James Chester SchultzCorporal
A CO, 2ND BN, 503RD INF RGT, 173 ABN BDE
Army of the United States
10 June 1949 - 19 September 1968
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The database page for James Chester Schultz
FROM ALL YOUR FRIENDS AND CLASSMATES AT LUTHER SOUTH.
From a high school classmate and Vietnam vet,
You were gone before I really got to know you. From what I know, we would be a great team. I like to think I have guides in my life and I believe you are mine. Thank You for helping me through the trying times in my life. I know you were very unselfish. Your memory will never die. You go with me from day to day. Someday we will be joined again and I will see who has had a major part in my life. Your classmates called you "Batman". I call you "GodFather." You also have the title of "Son", "Brother", and "Uncle." As you watch down on all of us may you share your grace and peace with all that those who keep you dear to their hearts. "I LOVE YOU, JIMMY"
Please, if anyone knew Jimmy, contact me. Would mean a lot!!!
From his Goddaughter,
Photo courtesy of Joy Davis
REMEMBEREDWith great pride and honor I add the Paratrooper Graduation picture.
Your parents were so proud of that picture, but your mom wished you would of smiled!
I know your spirit still lives.
You Live Through Me, I Live Because Of You!
From his cousin,
A Note from The Virtual Wall"A" Company, 2/503rd Infantry, lost three men on 19 Sep 1968:
On October 23, 1968, Cpl Jimmy Schultz received a posthumous award of the Bronze Star Medal for heroism. The Citation states that on 19 September 1968 he
"... was serving as a grenadier with the second platoon. The platoon was on an independent search and clear mission near the village of Hoi An. At approximately 1400 hours as the platoon moved across open rice paddies toward the village the platoon began to receive intense small arms and automatic weapons fire from three sides. Private Schultz was caught in the middle of a rice paddie. There were wounded comrades to his front. Someone passed the word back for the medic to come forward to aid the wounded. Private Schultz saw that the medics could not aid the wounded without possible danger to themselves. With complete disregard for his own personal safety, Private Schultz moved forward. From Private Schultz's exposed position and accurate fire on the enemy positions, the medic came forward to the wounded. As the fire fight continued Private Schultz was fatally wounded. Because of his devoted and unselfish act he gave his life to the cause that his wounded comrades might live. Private Schultz's personal bravery and devotion to duty were in keeping with the highest traditions of the Military Service and reflect great credit upon himself, his unit and the United States Army."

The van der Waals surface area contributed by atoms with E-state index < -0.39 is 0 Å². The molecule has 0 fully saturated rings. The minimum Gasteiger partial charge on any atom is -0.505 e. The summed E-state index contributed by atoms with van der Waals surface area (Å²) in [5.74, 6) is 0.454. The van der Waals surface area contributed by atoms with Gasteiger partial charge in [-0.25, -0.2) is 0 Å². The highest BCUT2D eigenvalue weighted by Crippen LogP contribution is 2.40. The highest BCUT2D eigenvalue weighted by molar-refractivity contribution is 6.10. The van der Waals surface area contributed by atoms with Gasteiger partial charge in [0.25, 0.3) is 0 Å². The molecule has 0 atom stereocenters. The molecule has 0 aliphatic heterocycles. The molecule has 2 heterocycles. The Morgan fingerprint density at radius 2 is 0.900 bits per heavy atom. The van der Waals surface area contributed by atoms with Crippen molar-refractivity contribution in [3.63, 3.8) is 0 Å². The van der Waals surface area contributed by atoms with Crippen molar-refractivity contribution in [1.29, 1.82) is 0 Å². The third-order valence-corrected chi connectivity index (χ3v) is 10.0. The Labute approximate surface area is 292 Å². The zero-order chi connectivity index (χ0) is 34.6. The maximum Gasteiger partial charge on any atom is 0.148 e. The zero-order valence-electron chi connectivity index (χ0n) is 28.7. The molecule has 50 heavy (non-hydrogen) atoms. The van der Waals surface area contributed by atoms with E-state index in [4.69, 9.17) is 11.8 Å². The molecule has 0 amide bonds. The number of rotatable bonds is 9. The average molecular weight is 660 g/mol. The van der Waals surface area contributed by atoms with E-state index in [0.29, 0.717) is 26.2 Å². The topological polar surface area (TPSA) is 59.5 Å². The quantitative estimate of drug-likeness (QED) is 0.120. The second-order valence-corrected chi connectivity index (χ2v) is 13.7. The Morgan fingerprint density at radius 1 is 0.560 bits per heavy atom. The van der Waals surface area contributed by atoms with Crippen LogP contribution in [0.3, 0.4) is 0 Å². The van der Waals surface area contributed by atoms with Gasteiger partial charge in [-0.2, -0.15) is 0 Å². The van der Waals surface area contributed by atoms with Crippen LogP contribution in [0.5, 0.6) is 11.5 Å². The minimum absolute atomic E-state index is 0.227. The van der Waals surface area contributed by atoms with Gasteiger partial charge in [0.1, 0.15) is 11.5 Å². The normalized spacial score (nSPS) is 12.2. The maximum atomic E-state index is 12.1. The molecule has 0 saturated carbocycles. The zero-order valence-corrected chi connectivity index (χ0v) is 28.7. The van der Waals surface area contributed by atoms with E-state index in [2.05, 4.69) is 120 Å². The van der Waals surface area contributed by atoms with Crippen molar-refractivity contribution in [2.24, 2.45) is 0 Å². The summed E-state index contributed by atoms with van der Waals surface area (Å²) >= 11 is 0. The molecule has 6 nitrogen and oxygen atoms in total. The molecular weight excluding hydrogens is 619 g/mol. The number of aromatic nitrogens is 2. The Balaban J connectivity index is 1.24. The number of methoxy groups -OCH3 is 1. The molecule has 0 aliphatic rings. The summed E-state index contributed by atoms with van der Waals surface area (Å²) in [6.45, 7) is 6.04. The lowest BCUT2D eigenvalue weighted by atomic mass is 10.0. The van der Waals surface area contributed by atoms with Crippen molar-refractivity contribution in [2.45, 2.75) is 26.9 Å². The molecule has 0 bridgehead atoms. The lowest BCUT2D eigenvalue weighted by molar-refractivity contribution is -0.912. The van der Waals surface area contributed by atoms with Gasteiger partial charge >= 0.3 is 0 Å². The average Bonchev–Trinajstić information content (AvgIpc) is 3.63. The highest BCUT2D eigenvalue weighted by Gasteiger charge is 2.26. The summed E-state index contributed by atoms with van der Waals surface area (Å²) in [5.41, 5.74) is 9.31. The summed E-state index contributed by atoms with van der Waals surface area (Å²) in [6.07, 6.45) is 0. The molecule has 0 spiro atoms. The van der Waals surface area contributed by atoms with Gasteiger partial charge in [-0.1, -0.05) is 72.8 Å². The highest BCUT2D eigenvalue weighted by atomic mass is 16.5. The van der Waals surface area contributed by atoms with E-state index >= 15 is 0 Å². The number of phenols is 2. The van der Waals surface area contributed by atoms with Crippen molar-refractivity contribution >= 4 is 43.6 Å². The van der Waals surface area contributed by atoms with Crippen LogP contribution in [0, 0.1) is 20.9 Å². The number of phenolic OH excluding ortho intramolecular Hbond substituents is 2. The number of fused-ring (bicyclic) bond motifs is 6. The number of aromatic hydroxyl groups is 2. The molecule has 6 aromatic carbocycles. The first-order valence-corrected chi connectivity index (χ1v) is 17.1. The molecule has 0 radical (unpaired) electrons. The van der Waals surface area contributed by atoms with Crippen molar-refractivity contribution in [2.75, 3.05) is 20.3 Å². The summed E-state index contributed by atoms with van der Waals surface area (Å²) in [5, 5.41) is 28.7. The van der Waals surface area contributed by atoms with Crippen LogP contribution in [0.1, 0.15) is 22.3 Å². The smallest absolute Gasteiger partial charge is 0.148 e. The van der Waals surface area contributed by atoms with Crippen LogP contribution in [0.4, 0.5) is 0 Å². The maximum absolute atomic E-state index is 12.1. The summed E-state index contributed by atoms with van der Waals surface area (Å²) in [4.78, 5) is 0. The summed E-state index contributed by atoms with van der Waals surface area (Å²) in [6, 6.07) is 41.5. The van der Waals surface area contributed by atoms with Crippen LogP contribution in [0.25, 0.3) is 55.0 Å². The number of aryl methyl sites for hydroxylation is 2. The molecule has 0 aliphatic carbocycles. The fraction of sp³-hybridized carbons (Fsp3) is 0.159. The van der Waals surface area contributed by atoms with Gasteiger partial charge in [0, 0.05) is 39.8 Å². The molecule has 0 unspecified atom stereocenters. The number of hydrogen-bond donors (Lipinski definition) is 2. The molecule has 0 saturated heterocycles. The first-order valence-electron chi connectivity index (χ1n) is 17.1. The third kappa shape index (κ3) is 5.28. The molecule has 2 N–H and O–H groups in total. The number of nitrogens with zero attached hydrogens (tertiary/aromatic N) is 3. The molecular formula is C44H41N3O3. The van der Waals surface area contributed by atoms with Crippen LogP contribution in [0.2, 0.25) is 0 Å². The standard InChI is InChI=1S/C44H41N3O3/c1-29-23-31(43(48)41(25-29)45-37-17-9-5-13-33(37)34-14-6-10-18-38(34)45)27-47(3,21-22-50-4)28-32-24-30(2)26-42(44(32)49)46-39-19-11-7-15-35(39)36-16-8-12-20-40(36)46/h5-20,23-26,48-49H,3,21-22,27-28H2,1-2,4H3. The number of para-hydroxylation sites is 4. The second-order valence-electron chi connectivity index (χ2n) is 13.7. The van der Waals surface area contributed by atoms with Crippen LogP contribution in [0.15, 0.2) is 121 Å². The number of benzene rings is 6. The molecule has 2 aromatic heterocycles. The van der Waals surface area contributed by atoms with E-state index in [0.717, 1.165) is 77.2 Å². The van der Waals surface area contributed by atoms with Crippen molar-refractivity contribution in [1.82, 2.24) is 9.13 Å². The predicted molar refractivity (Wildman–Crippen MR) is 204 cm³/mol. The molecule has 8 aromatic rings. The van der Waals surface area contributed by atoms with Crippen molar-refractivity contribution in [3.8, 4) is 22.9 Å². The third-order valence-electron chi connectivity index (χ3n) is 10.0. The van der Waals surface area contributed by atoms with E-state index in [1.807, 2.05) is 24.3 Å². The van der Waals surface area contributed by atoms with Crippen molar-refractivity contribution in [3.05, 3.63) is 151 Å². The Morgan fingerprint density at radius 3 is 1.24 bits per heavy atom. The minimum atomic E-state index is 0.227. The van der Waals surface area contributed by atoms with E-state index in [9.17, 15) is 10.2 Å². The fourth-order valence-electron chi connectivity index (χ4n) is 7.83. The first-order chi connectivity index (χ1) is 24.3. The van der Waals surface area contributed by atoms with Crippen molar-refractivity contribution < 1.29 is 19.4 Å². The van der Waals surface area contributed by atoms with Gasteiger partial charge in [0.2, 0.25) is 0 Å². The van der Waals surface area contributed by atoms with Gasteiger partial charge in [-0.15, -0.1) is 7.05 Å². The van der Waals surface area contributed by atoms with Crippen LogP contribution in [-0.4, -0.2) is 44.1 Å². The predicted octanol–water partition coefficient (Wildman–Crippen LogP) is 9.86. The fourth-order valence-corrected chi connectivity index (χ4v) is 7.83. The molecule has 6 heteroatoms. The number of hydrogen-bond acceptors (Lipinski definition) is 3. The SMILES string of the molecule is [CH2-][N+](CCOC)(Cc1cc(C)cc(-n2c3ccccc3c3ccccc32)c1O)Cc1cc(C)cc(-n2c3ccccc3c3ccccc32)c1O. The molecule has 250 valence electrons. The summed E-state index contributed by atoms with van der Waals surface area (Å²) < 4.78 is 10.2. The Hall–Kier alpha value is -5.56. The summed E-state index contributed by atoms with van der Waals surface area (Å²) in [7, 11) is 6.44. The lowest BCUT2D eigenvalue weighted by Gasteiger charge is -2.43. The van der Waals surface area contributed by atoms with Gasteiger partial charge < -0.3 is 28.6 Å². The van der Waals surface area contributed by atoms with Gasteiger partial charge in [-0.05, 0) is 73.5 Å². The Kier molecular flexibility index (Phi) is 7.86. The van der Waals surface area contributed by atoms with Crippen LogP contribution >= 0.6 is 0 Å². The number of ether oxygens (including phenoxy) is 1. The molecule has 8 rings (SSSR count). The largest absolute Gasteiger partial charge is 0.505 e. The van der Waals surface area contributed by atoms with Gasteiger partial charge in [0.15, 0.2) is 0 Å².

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With all respect
Jim Schueckler, former CW2, US Army
Ken Davis, Commander, United States Navy (Ret)
Last updated 08/10/2009